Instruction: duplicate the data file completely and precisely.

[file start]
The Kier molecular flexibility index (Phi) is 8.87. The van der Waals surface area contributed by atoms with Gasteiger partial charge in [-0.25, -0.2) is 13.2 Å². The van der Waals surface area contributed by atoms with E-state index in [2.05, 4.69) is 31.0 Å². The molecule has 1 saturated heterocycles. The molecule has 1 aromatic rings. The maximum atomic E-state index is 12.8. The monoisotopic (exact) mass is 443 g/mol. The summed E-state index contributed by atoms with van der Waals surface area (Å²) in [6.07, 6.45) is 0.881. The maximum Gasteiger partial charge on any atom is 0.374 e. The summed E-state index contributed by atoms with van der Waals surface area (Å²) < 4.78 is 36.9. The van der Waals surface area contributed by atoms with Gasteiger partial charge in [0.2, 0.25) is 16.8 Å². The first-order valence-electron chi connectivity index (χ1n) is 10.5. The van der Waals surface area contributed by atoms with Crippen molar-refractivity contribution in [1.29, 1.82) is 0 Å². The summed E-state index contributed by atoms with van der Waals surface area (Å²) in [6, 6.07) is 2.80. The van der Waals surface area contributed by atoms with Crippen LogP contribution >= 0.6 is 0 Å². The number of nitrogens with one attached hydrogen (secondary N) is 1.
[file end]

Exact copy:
The Kier molecular flexibility index (Phi) is 8.87. The van der Waals surface area contributed by atoms with Gasteiger partial charge in [-0.25, -0.2) is 13.2 Å². The van der Waals surface area contributed by atoms with E-state index in [2.05, 4.69) is 31.0 Å². The molecule has 1 saturated heterocycles. The molecule has 1 aromatic rings. The maximum atomic E-state index is 12.8. The monoisotopic (exact) mass is 443 g/mol. The summed E-state index contributed by atoms with van der Waals surface area (Å²) in [6.07, 6.45) is 0.881. The maximum Gasteiger partial charge on any atom is 0.374 e. The summed E-state index contributed by atoms with van der Waals surface area (Å²) < 4.78 is 36.9. The van der Waals surface area contributed by atoms with Gasteiger partial charge in [0.2, 0.25) is 16.8 Å². The first-order valence-electron chi connectivity index (χ1n) is 10.5. The van der Waals surface area contributed by atoms with Crippen molar-refractivity contribution in [1.29, 1.82) is 0 Å². The summed E-state index contributed by atoms with van der Waals surface area (Å²) in [6, 6.07) is 2.80. The van der Waals surface area contributed by atoms with Crippen LogP contribution >= 0.6 is 0 Å². The number of nitrogens with one attached hydrogen (secondary N) is 1.